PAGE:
Unemployment in Massachusetts by Race

Share on Facebook
Share on Twitter
Share on

According to the 2020 census, Massachusetts had a population of 7,029,917 people, making it the 15th largest state by population. But in terms of geographical size, it is the seventh smallest. The densely populated Bay State, containing the major economic hub of Boston, continues to be an attractive destination for immigrants.  

In fact, Massachusetts is one of the most diverse states in New England. According to the Census Bureau’s Diversity Index, Massachusetts trails only Connecticut in its diversity rating.  The Diversity Index is a measure determining the likelihood of choosing from a random population group, and selecting individuals from different racial or ethnic backgrounds. It ranges from 0 to 100 percent, 0 being completely racially homogenous, and 100 being everyone belonging to a distinct ethnic group. The 2020 census determined that the DI of the United States was 61.1 percent. Massachusetts fell below this national average with a DI of 51.6 percent, ranking 26th out of the 50 states plus Washington D.C. However, it is important to recognize that the Bay State has diversified significantly since 2010, increasing its index by over 10 percentage points.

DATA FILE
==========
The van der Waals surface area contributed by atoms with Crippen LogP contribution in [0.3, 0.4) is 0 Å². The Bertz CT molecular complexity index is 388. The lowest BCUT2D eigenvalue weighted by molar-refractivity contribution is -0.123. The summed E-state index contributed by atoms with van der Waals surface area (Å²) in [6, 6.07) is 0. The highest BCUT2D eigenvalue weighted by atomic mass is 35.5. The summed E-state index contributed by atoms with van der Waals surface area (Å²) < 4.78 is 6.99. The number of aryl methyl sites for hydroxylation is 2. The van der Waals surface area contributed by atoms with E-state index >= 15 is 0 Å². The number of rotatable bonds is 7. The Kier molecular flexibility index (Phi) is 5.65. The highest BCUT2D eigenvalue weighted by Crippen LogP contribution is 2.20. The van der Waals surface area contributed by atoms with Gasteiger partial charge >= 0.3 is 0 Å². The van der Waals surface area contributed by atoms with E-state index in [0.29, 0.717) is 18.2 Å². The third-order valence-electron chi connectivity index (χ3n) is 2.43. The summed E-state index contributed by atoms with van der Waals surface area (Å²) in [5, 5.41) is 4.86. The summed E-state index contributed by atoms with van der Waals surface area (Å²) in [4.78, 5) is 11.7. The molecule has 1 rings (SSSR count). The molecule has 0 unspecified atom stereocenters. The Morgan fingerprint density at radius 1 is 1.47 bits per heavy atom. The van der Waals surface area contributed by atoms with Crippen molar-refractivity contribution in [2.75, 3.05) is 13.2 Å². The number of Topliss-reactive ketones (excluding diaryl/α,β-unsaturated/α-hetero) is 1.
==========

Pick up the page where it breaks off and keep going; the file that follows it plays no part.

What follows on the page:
The population of Massachusetts in 2023 was majority white (72.7 percent), followed by Hispanic and Latino (11.6 percent), black and African Americans (8.2 percent), and the smallest percentage being Asian (7.6 percent). Now that there is an understanding of the racial composition of Massachusetts, let’s look at how unemployment has different effects on these groups. 

According to Pioneer Institute’s LaborAnalytics, the unemployment rate in Massachusetts in 2023 for white individuals in the labor force, who make up 65 percent of all unemployed individuals, was 3.1 percent. For black or African Americans, the unemployment rate was 5.3 percent, and those individuals accounted for 12.6 percent of the unemployed population. For Hispanics or Latinos the UE rate was 4.6 percent, making up 14.7 percent of the unemployed population. Lastly, for Asians it was 3.5 percent and 7.7 percent of the total unemployed population. This demonstrates that minority populations are disproportionately more likely to be unemployed compared to their white counterparts in Massachusetts. 

The difference may partially be explained by historical disadvantages for minorities in the labor force. Racial and ethnic minority groups, specifically blacks and African Americans and Hispanics and Latinos in Massachusetts face larger obstacles in terms of employment opportunities. These groups face higher unemployment rates than whites, and comprise a larger portion of the unemployed population in comparison to their composition of the entire civilian labor force of Massachusetts. The state has, and continues to, implement strategies to close the racial/ethnic unemployment gap, but it is clear that more needs to be done to completely solve this pressing issue.


Dana DiChiro is a Roger Perry Government Transparency Intern at the Pioneer Institute for Summer 2024.  She is a rising senior studying Government & Politics and Economics at the University of Maryland, College Park.